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Taurus–Littrow

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Coordinates: 20°00′N 31°00′E / 20.0°N 31.0°E / 20.0; 31.0

A labeled aerial photo of the Taurus–Littrow valley (north is at the bottom)

Taurus–Littrow is a lunar valley located on the near side at the coordinates 20°00′N 31°00′E / 20.0°N 31.0°E / 20.0; 31.0. It served as the landing site for the American Apollo 17 mission in December 1972, the last crewed mission to the Moon.[1][2] The valley is located on the southeastern edge of Mare Serenitatis along a ring of mountains formed between 3.8 and 3.9 billion years ago when a large object impacted the Moon, forming the Serenitatis basin and pushing rock outward and upward.[1]

Taurus–Littrow is located in the Taurus mountain range and south of Littrow crater, features from which the valley received its name. The valley's name, coined by the Apollo 17 crew, was approved by the International Astronomical Union in 1973.[1]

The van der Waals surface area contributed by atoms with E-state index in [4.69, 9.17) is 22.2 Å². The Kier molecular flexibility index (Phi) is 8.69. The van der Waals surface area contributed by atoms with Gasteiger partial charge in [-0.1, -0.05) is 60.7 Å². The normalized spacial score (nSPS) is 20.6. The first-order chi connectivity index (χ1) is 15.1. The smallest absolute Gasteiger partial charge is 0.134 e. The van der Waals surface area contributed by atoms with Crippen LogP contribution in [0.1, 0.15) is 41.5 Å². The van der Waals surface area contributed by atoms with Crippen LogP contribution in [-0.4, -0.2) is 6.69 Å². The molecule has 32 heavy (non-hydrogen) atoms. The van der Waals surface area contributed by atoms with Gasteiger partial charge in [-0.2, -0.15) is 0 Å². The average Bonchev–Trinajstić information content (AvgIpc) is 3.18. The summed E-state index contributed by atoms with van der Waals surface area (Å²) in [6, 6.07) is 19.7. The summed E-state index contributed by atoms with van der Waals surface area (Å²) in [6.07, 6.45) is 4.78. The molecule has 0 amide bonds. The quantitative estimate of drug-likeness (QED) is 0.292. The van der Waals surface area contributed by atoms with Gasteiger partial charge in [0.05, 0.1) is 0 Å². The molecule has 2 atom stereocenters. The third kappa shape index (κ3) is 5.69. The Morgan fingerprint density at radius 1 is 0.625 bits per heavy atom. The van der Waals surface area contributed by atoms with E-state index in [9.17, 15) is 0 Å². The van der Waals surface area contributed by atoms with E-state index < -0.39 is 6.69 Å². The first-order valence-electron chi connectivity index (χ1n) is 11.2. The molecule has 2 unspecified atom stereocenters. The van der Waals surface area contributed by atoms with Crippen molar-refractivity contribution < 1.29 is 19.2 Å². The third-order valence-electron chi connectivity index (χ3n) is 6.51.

Data collected during Apollo 17 indicate that the valley is composed primarily of feldspar-rich breccia in the large massifs surrounding the valley and basalt underlying the valley floor, covered by an unconsolidated layer of mixed material formed by various geologic events.[3] Taurus–Littrow was selected as the Apollo 17 landing site with the objectives of sampling highland material and young volcanic material at the same location.[4]

Geology[edit]

Formation and geography[edit]

Astronaut Harrison Schmitt working next to Tracy's Rock in the Taurus–Littrow valley on the Apollo 17 mission in 1972. The South massif is visible to the right.